What we really need in a leader

By Kathryn Jean Lopez

"Now that we'll have a president who has said, 'I don't have heroes,' I suppose we must all somehow step up and become heroes for one another," writer Wendy Shalit tweeted the day after the election. The mother of three describes herself as an "evangelist for romantic hope and the possibility of innocence."

In a recent conversation, Shalit spoke of a man named Gershon Burd, a father of five who had died in an accident in 2013 and led a "secret life." People knew he was a good guy, but they had no idea, really - even his family. For himself, he would buy used shoes and suits. For others, he would do anything, it turned out. He was gratuitously generous.

In a 2014 reissue of her 1999 book, "A Return to Modesty," Shalit wrote of him: "A stationery store owner in the Old City of Jerusalem gave out free helium balloons to all children on their birthdays ... only because Gershon quietly slipped into the store every month and paid for the balloons. He also paid for plane tickets home, so that other people could visit their sick parents." Shalit asked: "(I)s there anything more extraordinary than a life lived with such sublime modesty?"

When I picked up "A Return to Modesty" again, I read this: "The wheel of maturity is grasped when a person humbles himself to identify with others and stretches himself to become a more giving person."

That's a message that some of the people protesting Donald Trump's election need to hear. I didn't vote for the man, and I have similar feelings as Shalit's about what it says about us that we will have a first lady who described her husband's repulsive language about women - which may or may not have reflected the reality of his approach to sexual conquests - as male "locker room talk."

But the poor choices this election year were not the fault of the candidates but a reflection of ourselves and our politics. I broke open my copy of William Bennett's "The Book of Virtues" - which Shalit also tweeted about in the wake of the election - and noticed that the first virtue is self-discipline. It includes some verse from an unknown author on learning how to conduct conversations: "If you your lips would keep from slips,/Five things observe with care:/Of whom you speak, to whom you speak,/ And how and when and where.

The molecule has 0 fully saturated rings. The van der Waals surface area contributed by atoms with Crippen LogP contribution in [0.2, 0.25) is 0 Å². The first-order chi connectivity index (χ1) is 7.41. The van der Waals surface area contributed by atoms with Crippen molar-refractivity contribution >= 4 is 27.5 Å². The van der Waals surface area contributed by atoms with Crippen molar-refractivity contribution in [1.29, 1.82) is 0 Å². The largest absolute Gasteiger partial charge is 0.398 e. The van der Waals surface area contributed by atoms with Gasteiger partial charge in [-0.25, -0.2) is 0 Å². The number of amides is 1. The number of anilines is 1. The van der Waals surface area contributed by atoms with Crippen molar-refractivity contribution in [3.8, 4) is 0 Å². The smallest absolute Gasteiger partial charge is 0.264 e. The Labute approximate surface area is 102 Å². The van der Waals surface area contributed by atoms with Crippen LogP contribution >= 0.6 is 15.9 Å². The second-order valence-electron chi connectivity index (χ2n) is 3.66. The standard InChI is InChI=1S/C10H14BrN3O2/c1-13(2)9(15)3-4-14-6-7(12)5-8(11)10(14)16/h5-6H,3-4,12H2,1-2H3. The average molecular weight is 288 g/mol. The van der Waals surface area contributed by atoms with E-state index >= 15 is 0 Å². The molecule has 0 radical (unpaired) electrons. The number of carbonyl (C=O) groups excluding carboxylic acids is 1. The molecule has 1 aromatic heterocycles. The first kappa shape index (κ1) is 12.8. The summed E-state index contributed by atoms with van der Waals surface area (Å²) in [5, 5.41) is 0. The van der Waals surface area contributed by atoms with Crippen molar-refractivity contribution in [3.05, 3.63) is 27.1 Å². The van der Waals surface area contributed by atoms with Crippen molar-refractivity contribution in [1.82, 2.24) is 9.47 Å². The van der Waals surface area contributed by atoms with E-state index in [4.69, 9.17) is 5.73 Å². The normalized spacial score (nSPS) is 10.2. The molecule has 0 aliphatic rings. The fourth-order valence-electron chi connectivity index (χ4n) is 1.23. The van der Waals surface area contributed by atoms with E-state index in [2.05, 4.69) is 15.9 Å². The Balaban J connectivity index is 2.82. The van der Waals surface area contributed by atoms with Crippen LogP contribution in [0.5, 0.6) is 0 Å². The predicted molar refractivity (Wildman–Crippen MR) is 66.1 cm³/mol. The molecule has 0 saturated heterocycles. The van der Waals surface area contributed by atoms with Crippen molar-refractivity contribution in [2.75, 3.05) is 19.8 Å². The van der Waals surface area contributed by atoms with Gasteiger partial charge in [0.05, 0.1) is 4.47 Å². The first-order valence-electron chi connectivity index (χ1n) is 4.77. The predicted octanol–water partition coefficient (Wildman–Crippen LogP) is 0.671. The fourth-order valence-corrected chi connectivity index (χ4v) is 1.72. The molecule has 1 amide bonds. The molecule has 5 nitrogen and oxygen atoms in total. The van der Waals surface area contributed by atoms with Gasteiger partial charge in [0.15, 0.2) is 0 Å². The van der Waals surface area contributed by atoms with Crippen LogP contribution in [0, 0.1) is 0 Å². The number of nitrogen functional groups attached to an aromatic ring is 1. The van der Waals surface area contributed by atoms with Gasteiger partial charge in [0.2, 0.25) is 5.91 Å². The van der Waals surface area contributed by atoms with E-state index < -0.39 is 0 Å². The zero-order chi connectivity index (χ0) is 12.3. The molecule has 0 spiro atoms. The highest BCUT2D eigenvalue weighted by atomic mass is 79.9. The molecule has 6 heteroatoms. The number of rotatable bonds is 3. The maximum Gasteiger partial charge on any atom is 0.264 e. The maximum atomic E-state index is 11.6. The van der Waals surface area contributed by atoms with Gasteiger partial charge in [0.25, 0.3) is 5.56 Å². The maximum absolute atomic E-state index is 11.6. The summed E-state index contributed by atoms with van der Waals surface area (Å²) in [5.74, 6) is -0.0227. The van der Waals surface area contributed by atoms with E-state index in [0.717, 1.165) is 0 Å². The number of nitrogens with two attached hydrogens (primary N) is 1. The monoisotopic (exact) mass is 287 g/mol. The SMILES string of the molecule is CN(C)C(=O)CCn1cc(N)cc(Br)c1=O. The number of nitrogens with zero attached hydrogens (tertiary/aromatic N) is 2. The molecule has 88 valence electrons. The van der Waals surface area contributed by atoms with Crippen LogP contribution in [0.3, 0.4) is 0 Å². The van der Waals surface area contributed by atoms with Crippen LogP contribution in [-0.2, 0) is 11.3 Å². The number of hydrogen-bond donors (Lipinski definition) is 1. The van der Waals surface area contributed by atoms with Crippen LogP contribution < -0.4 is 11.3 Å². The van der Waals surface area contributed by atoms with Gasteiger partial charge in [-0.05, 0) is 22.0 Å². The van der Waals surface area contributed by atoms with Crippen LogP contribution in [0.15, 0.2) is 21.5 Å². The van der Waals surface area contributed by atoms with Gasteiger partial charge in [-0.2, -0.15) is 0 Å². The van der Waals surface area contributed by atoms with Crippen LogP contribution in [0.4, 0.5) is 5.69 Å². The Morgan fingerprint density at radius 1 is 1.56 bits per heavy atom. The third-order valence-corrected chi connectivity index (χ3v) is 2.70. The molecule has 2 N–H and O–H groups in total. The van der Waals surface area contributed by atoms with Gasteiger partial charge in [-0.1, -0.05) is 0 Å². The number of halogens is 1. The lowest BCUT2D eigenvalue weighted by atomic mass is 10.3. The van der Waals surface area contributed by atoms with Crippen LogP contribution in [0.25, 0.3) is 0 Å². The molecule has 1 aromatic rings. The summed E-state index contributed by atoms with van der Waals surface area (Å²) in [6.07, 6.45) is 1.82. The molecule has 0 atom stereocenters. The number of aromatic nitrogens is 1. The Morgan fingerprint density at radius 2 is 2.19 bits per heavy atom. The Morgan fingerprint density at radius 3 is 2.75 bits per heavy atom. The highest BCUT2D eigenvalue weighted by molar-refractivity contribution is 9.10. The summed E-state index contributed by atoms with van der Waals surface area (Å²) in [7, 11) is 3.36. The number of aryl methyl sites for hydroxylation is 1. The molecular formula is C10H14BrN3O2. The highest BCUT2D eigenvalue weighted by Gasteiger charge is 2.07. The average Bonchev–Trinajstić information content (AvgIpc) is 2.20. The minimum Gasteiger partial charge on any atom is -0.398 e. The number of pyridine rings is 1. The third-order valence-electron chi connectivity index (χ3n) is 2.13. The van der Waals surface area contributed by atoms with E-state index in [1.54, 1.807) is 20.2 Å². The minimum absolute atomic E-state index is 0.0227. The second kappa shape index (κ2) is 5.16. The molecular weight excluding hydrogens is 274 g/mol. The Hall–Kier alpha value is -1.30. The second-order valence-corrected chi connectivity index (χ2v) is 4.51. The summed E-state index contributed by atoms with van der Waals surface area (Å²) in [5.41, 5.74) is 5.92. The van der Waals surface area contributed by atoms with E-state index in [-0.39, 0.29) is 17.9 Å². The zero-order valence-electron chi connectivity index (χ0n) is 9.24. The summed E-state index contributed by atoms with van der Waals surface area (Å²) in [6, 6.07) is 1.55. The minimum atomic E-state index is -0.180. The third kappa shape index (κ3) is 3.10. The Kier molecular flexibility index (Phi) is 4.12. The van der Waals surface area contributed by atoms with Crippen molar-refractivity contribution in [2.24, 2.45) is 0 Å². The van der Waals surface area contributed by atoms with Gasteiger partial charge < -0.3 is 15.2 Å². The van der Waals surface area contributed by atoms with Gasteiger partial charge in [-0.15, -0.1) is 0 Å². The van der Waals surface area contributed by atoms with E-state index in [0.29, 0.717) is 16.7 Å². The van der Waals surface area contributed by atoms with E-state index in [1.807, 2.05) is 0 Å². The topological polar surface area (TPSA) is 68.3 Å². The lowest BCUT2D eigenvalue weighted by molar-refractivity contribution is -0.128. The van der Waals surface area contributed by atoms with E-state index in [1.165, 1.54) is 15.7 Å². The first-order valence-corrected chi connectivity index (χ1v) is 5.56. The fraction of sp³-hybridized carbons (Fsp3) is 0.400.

"If you your ears would save from jeers,/These things keep meekly hid:/Myself and I, and mine and my,/And how I do and did."

Countercultural much?

Bennett points to Socrates, who praised temperance in a leader, writing that it's the aim "toward which he ought to direct all the energies both of himself and of the state ... not suffering his lusts to be unrestrained, and in the never-ending desire to satisfy them leading a robber's life. Such a one is the friend neither of God nor man, for he is incapable of communion, and he who is incapable of communion is also incapable of friendship."

Throughout the campaign, people asked me why Trump's recklessness in speech and action matter. I think the quotes above answer that question. But again, he's about to be president, and the bigger issue is ourselves. What do we value, what do we want to value, who are we and who do we want to be? In the Christian tradition, there's a call to be saints, and it is universal. We don't need a saint as president, but we do need one who has heroes other than himself, one who wants to be a hero. That'll take everyone pitching in and nurturing virtues like modesty and humility, like Gershon Burd or so many others whose names will never be well known have done. They're lives to celebrate and emulate.

© 2016, Universal

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